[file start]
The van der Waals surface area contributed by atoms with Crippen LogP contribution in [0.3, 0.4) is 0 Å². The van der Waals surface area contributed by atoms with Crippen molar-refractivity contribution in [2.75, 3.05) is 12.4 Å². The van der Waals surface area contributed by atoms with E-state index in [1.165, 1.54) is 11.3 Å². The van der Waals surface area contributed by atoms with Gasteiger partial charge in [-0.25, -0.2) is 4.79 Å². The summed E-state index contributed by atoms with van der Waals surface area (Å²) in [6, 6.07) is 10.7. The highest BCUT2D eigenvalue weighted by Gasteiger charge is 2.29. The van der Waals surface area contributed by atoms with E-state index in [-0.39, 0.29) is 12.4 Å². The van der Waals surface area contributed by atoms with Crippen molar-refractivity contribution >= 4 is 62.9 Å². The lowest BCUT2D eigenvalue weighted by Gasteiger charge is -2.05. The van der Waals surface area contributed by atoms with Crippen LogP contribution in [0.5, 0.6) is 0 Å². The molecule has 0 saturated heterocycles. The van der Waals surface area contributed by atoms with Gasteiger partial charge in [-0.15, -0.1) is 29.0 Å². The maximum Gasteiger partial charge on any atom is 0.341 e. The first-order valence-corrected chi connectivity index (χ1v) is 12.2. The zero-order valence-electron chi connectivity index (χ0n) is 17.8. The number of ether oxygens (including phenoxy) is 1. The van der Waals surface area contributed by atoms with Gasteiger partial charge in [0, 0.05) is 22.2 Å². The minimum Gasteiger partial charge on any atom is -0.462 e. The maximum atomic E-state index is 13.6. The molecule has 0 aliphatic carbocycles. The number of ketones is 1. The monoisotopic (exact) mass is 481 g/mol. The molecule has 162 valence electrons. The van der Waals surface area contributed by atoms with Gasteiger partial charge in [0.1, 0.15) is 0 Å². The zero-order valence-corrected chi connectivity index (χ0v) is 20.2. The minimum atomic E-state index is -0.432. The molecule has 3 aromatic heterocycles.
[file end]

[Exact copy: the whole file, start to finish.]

The van der Waals surface area contributed by atoms with Crippen LogP contribution in [0.3, 0.4) is 0 Å². The van der Waals surface area contributed by atoms with Crippen molar-refractivity contribution in [2.75, 3.05) is 12.4 Å². The van der Waals surface area contributed by atoms with E-state index in [1.165, 1.54) is 11.3 Å². The van der Waals surface area contributed by atoms with Gasteiger partial charge in [-0.25, -0.2) is 4.79 Å². The summed E-state index contributed by atoms with van der Waals surface area (Å²) in [6, 6.07) is 10.7. The highest BCUT2D eigenvalue weighted by Gasteiger charge is 2.29. The van der Waals surface area contributed by atoms with E-state index in [-0.39, 0.29) is 12.4 Å². The van der Waals surface area contributed by atoms with Crippen molar-refractivity contribution >= 4 is 62.9 Å². The lowest BCUT2D eigenvalue weighted by Gasteiger charge is -2.05. The van der Waals surface area contributed by atoms with Crippen LogP contribution in [0.5, 0.6) is 0 Å². The molecule has 0 saturated heterocycles. The van der Waals surface area contributed by atoms with Gasteiger partial charge in [-0.15, -0.1) is 29.0 Å². The maximum Gasteiger partial charge on any atom is 0.341 e. The first-order valence-corrected chi connectivity index (χ1v) is 12.2. The zero-order valence-electron chi connectivity index (χ0n) is 17.8. The number of ether oxygens (including phenoxy) is 1. The van der Waals surface area contributed by atoms with Gasteiger partial charge in [0, 0.05) is 22.2 Å². The minimum Gasteiger partial charge on any atom is -0.462 e. The maximum atomic E-state index is 13.6. The molecule has 0 aliphatic carbocycles. The number of ketones is 1. The monoisotopic (exact) mass is 481 g/mol. The molecule has 162 valence electrons. The van der Waals surface area contributed by atoms with Gasteiger partial charge in [0.1, 0.15) is 0 Å². The zero-order valence-corrected chi connectivity index (χ0v) is 20.2. The minimum atomic E-state index is -0.432. The molecule has 3 aromatic heterocycles.